House OKs bill targeting natural gas export permit pause

By Nico Portuondo | 02/15/2024 04:16 PM EST

Nine Democrats crossed party lines to support the legislation.

Rep. August Pfluger (R-Texas).

Rep. August Pfluger (R-Texas) during floor debate Thursday. House Television

The House passed legislation Thursday to limit President Joe Biden’s authority over liquefied natural gas export permits.

Nine moderate Democrats joined all Republicans in approving the House’s attack on the administration’s decision to stop permitting new terminals pending a review of climate and price concerns.

The “Unlocking our Domestic LNG Potential Act,” H.R. 7176, from Rep. August Pfluger (R-Texas), would give the Federal Energy Regulatory Commission the “exclusive authority” to approve LNG projects. It passed 224-200.


Supporters want to take away the Department of Energy’s ability to weigh whether natural gas exports are in the public interest. The White House says the current review process may need updates.

“Since his first day in office, President Biden has targeted our domestic energy producers and actively undermined America’s efforts to be energy independent,” said House Speaker Mike Johnson (R-La.).

“When America leads the world in producing and exporting energy, America’s economy is strengthened, its security is ensured, and all our allies benefit as well.”

Despite the bipartisan House vote, the bill’s chances in the Senate are uncertain at best. Most Democrats appear to support the president’s pause or are willing to give him the benefit of the doubt.

“My colleagues on the other side of the aisle know the Senate’s never even going to take this bill up,” said Rep. Diana DeGette (D-Colo.), ranking member of the Energy and Commerce Subcommittee on Energy.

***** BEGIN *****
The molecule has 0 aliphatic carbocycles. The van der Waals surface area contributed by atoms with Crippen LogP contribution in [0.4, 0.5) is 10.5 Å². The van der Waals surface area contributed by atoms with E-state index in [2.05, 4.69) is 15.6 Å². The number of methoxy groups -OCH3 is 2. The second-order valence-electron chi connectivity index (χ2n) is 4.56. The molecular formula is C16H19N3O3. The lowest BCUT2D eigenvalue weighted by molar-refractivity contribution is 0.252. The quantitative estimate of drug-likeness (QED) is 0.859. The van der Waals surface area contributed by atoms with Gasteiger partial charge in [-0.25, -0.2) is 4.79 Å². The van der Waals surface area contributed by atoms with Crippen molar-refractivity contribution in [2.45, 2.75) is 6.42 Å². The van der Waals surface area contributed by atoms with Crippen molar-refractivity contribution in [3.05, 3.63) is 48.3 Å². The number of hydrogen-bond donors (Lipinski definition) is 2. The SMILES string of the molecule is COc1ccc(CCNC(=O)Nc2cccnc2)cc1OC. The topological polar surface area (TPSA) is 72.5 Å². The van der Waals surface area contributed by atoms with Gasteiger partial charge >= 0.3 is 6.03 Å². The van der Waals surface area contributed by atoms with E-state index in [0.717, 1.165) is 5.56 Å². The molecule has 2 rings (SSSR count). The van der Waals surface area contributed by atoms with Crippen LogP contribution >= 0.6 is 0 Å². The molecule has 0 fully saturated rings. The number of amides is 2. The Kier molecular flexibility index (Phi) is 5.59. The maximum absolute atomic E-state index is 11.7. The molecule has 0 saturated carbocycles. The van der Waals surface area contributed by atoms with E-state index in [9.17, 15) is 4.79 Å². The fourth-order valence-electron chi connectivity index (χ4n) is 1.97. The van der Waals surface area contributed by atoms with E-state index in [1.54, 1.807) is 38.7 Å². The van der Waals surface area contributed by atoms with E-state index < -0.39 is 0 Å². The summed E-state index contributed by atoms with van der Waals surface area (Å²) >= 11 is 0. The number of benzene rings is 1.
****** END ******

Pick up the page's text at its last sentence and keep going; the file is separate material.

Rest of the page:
Critics have accused the president of playing politics with international energy politics by trying to please anti-fossil fuel progressive voters, who may prove essential to Biden’s reelection.

But DeGette said, “We need to be clear about why the Republicans are bringing this bill to the floor: They think this will be some good campaign ads.”

Democrats also pointed out that already-approved terminals would triple the nation’s LNG exporting capacity by the end of the decade.

Still, Democratic defections — including Texas Reps. Vicente Gonzalez, Henry Cuellar and Marc Veasey — show how energy issues continue to divide the party.

“I’m for American energy, I’m for Texas, and I’m for my congressional district, as simple as that,” said Gonzalez. “Some people have really lost it on the idea of how we treat American energy in this country.”

Some Democrats who had expressed concern about the export review pause ended up opposing the bill. They included Reps. Lou Correa of California and Lizzie Fletcher of Texas.

“All of us are for LNG exports, we’re all for supporting our allies with energy,” said Correa. “But the wording of the proposition makes me look at it a second time.”

Several Senate Democrats — including Sens. John Fetterman and Bob Casey of Pennsylvania and Joe Manchin of West Virginia — have also expressed concern with the White House’s decision but have not committed to supporting Sen. Tim Scott’s (R-S.C.) companion legislation.

American Exploration and Production Council CEO Anne Bradbury said about the House action, “Exporting US LNG is simultaneously beneficial for the American economy, our allies’ energy security, and the environment, and it’s imperative that the Senate pass this bill and send it to the President’s desk.”

Auburn Bell, Earthjustice legislative representative, said, “Building more LNG export infrastructure will lock us in to decades of fossil fuel reliance, drive up energy costs for consumers and continue to endanger the health of fence-line communities.”

Reporter Timothy Cama contributed.